With diverse challenges facing crop production for low income and food insecure farmers in semi-arid environments, generally there are complications when addressing food security. However, despite diverse backgrounds; the most common, critical, factors hindering agricultural production in semiarid Sub-Saharan Africa (SSA) are poor soil fertility and the variation of intraseasonal descriptors of rainfall (including onset dates, cessation dates, number of rainy days, varying intensities, and total seasonal rainfall amounts). Despite being critical throughout SSA, poor understanding and limited documentation regarding poor soils and weather conditions are still pervasive.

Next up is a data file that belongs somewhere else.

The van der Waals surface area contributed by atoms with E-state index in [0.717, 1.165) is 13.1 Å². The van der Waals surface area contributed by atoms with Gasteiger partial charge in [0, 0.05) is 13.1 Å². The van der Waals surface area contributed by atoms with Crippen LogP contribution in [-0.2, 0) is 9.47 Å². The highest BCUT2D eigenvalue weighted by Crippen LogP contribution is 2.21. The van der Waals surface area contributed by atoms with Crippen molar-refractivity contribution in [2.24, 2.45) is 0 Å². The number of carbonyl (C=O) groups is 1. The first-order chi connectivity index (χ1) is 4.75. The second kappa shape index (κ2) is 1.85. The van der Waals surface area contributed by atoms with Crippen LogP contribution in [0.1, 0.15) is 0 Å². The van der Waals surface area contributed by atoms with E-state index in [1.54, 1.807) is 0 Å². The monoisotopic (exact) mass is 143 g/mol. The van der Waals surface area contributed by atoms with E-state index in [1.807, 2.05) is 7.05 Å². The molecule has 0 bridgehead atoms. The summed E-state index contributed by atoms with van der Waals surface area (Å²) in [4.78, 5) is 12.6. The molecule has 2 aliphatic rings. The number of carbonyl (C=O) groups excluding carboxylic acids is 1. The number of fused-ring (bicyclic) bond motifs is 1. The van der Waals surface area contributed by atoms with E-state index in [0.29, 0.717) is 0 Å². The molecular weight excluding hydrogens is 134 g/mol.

Comprehensive risk management strategies, referred as crop upgrading strategies (UPSs), that address these challenges must be derived from each respective local context in order to achieve a sustainable future. In this dissertation, UPSs are defined as set of good practices that secure food across local and regional food value chains. Thus, learning from successful UPSs, prioritizing according to their suitability, and testing them with farmers will extend the knowledge of how to reduce risks in crop production in challenging conditions. Knowledge and data acquired from local contexts can be integrated to regional scales through the use of crop models.
Crop models, when calibrated and validated for specific crops, provide robust opportunities for UPS optimization under current and future climate change scenarios. In this context, this dissertation comprises four peer-reviewed publications focusing on testing prioritized UPSs with farmers and integrating the respective UPSs in crop modelling to improve food security in semiarid SSA.